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1.

Computational group theory is the study of groups by means of computers. It is concerned with designing and analysing algorithms and data structures to compute information about groups. The subject has attracted interest because for many interesting groups it is impractical to perform calculations by hand.

Important algorithms in computational group theory include:

• the Schreier–Sims algorithm: algorithm can find the order of a finite permutation group, test membership (is a given permutation contained in a group?), and many other tasks in polynomial time
• the Todd–Coxeter algorithm: an algorithm for solving the coset enumeration problem. Given a presentation of a group G by generators and relations and a subgroup H of G, the algorithm enumerates the cosets of H on G and describes the permutation representation of G on the space of the cosets (given by the left multiplication action). If the order of a group G is relatively small and the subgroup H is known to be uncomplicated (for example, a cyclic group), then the algorithm can be carried out by hand and gives a reasonable description of the group G.
• Knuth–Bendix completion algorithm: is a semi-decision[2][3] algorithm for transforming a set of equations (over terms) into a confluent term rewriting system. When the algorithm succeeds, it effectively solves the word problem for the specified algebra.
• the product-replacement algorithm for finding random elements of a group.

2.

Group-based cryptography is a use of groups to construct cryptographic primitives. A group is a very general algebraic object and most cryptographic schemes use groups in some way. In particular Diffie–Hellman key exchange uses finite cyclic groups. So the term group-based cryptography refers mostly to cryptographic protocols that use infinite nonabelian groups such as a braid group.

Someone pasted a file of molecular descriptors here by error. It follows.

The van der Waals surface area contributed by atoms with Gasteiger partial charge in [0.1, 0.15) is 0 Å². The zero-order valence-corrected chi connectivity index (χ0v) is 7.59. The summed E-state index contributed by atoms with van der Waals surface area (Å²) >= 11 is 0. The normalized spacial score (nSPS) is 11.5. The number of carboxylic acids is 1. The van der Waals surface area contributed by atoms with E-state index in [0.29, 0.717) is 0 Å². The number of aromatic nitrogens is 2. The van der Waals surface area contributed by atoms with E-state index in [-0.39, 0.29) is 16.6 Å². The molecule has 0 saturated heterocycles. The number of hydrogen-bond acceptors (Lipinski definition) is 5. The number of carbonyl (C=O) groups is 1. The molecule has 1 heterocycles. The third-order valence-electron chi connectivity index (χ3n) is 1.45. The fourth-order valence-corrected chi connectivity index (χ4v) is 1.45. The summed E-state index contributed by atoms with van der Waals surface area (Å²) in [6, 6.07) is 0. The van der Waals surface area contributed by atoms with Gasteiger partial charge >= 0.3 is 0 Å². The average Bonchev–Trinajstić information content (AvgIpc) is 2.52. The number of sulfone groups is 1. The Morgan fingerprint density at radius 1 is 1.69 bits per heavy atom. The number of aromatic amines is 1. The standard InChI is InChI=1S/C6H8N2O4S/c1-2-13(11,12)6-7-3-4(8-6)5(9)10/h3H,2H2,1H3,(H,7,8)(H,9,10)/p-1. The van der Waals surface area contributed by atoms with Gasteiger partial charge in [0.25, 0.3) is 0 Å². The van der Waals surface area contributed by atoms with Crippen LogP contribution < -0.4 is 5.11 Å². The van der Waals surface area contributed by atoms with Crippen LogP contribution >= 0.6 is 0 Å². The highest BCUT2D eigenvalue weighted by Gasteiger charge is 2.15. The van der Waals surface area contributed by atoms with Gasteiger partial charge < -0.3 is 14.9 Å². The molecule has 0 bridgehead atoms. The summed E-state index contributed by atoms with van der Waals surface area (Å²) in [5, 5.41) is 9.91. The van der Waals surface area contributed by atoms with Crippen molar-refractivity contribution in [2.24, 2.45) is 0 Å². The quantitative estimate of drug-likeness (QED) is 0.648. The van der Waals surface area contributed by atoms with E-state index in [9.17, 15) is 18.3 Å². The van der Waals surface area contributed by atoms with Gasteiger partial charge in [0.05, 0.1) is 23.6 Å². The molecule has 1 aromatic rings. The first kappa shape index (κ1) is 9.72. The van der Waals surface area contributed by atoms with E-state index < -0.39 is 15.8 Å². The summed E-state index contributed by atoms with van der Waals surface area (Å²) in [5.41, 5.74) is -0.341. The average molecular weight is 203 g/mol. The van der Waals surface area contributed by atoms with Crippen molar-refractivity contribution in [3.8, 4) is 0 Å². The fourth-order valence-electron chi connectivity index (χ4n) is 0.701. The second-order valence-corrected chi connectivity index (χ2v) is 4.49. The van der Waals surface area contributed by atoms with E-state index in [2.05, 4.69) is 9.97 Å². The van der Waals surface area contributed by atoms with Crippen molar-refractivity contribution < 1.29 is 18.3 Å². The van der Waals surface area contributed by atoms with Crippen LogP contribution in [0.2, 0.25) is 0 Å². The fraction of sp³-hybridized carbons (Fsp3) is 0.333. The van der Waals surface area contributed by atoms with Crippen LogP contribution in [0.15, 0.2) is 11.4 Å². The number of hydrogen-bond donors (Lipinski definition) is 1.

Cryptographic primitives are well-established, low-level cryptographic algorithms that are frequently used to build cryptographic protocols for computer security systems.[1] These routines include, but are not limited to, one-way hash functions and encryption functions.

Applications:

Diffie–Hellman key exchange. is a method of securely exchanging cryptographic keys over a public channel. The Diffie–Hellman key exchange method allows two parties that have no prior knowledge of each other to jointly establish a shared secret key over an insecure channel. This key can then be used to encrypt subsequent communications using a symmetric-key cipher.

Anshel–Anshel–Goldfeld protocol, also known as a commutator key exchange, is a key-exchange protocol using nonabelian groups. It was invented by Drs. Michael Anshel, Iris Anshel, and Dorian Goldfeld. Unlike other group-based protocols, it does not employ any commuting or commutative subgroups of a given platform group and can use any nonabelian group with efficiently computable normal forms. It is often discussed specifically in application of braid groups, which notably are infinite (and the group elements can take variable quantities of space to represent). The computed shared secret is an element of the group, so in practice this scheme must be accompanied with a sufficiently secure compressive hash function to normalize the group element to a usable bitstring.